Ah, RCS: it stands for “Rich Communication Services” and it’s meant to replace SMS as the default way most phones send text and multimedia messages. It’s more powerful than SMS — without that silly 160 character limit and with better support for images and video and group chat. But like SMS, it’s a carrier-based solution, which means that it has to prove that it can overcome historical problems that SMS has had, including crazy pricing models and weird interoperability problems from carrier to carrier.
Google has been working on getting carriers on board since at least February of this year to prove that very thing, and today it finally has something to announce: Sprint is switching over to RCS on its Android devices. Everything that ships next year will support it, and “select LG and Nexus phones” will get software updates.
Sprint jumps on default Android RCS first
Sprint uses Google’s solution for supporting RCS, called Jibe, but it should be able to send and receive messages with any phone because it comports with the “Universal Profile” for messaging put out by the GSMA. That profile should mean that any RCS-compatible phone should be able to send multimedia messages to any other RCS-compatible phone (and fall back to SMS if that fails). But “should” and “will” are two different things, and even though it’s 2016 we still don’t fully know how all this stuff will really shake out just yet.
AT&T supports RCS on a pretty big array of Samsung and LG phones — using their custom-built Messenger apps — but we don’t know if its solutions will work with Android’s default Messenger app yet. T-Mobile announced support for RCS back in July 2015.
On Sprint, RCS will work — blessedly — through the standard Android Messenger app. That’s one of three messaging apps that Google ships on phones (the other two are Allo and Hangouts), and that lack of messaging clarity is a sore point for Android users.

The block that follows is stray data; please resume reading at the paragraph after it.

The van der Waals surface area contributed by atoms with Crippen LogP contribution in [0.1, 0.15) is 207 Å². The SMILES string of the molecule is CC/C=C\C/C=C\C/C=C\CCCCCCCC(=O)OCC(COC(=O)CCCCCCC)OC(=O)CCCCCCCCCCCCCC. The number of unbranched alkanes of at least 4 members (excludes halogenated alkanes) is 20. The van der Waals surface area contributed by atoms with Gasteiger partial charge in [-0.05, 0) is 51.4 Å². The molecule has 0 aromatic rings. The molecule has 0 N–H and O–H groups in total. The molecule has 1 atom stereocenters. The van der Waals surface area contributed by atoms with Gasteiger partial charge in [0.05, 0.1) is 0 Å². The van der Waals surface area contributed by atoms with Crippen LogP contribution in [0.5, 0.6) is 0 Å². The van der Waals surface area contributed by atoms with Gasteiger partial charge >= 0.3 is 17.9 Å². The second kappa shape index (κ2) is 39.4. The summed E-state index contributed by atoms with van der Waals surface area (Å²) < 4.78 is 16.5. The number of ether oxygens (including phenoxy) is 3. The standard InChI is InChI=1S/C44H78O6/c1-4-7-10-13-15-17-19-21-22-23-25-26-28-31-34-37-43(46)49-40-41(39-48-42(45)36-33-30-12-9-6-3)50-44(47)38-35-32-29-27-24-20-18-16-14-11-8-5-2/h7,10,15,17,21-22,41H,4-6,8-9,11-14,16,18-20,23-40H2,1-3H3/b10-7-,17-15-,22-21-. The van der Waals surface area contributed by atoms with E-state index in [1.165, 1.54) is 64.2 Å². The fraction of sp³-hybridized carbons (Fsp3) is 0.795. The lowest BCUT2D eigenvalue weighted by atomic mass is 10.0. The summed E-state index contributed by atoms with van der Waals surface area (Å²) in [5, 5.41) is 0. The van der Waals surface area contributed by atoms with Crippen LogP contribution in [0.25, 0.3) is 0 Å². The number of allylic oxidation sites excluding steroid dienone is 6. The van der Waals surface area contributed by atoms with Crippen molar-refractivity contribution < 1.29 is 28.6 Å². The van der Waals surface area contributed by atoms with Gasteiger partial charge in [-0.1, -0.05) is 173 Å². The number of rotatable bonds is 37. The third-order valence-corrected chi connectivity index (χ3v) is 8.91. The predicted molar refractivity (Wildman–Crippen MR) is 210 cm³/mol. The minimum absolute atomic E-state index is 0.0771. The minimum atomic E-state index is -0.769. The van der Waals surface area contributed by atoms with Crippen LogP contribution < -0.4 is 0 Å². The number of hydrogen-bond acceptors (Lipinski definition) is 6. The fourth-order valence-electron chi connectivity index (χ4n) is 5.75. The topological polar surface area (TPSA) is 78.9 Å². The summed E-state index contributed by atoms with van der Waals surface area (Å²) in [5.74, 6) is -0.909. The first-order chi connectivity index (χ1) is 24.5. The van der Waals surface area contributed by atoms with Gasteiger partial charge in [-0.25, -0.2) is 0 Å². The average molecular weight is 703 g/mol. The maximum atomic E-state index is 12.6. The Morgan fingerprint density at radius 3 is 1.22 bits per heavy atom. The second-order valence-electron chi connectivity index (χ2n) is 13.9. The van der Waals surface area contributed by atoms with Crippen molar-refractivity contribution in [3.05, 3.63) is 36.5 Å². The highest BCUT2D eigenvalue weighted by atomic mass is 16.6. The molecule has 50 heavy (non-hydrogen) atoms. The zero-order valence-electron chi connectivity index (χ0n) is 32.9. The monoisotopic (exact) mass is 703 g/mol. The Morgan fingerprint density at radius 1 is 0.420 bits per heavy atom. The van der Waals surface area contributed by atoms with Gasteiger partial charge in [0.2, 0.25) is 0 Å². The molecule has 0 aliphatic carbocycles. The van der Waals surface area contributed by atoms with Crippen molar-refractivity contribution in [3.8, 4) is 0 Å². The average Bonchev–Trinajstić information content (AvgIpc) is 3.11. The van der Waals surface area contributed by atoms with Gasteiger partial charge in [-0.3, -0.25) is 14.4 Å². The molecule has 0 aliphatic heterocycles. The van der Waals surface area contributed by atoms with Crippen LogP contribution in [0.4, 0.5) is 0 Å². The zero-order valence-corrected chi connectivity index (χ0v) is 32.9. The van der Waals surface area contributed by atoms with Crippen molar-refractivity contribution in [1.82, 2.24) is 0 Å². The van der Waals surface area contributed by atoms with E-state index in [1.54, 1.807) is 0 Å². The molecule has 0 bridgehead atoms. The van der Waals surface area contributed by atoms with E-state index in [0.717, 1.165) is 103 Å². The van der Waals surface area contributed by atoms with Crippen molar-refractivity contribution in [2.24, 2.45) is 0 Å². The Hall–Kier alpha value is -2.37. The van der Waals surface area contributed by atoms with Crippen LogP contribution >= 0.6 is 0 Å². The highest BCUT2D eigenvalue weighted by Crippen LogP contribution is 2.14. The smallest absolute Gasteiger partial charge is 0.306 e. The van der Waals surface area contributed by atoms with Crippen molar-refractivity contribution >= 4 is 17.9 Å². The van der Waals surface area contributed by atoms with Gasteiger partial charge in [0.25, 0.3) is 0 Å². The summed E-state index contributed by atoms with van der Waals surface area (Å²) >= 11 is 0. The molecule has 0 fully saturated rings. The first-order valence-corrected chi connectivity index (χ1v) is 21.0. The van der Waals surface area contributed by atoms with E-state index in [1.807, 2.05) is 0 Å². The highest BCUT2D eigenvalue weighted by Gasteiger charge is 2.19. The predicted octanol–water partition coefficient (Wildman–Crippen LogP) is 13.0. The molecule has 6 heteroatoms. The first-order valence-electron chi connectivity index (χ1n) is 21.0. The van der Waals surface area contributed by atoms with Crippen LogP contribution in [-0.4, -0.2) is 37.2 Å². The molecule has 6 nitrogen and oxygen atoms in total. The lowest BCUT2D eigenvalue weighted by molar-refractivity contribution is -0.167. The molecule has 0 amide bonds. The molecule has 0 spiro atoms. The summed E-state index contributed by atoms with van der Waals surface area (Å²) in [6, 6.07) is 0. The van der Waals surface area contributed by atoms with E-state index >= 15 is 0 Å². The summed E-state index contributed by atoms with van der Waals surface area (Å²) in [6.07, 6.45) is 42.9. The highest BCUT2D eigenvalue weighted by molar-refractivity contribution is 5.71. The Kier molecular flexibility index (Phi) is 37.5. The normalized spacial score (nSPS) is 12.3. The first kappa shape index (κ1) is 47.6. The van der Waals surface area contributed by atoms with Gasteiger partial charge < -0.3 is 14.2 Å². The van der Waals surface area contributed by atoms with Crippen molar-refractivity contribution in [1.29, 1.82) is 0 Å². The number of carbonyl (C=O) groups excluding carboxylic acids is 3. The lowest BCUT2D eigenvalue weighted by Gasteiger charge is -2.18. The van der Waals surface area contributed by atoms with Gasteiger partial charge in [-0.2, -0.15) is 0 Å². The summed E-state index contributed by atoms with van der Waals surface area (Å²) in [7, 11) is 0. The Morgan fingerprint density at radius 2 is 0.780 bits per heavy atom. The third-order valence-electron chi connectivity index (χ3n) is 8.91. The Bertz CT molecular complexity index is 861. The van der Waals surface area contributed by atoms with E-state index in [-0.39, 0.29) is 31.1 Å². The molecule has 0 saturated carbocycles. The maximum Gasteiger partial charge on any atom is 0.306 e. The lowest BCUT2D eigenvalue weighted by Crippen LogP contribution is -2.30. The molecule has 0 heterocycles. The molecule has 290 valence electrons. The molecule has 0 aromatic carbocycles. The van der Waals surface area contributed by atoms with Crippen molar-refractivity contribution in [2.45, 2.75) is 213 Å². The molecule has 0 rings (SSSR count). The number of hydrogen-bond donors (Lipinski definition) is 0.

I’m well aware that outside the United States, different regions have different messaging apps that have reached a critical mass of users and become the go-to default. But that still doesn’t really absolve Google of the responsibility of having its own opinion on how messaging should work for Android. Right now the strategy is “try everything” with a side of “don’t piss off the carriers by supplanting a potential revenue stream with your own messaging solution” (that’s not an exact quote, of course).
That means that Google has three apps it installs by default on the Pixel, for example: Allo for consumers, Hangouts for enterprise, and Messenger for carriers. Only one of those target markets should matter — and let’s just say that Allo isn’t really competitive yet.
But hey, maybe I’m wrong and RCS will take over the planet next year and solve all our problems. We’re certainly overdue for a powerful replacement for SMS that works across all carriers and phones. Google says that it looks “forward to launching RCS with more partners in the coming months.”
This post was updated to reflect that T-Mobile announced support for RCS in July 2015.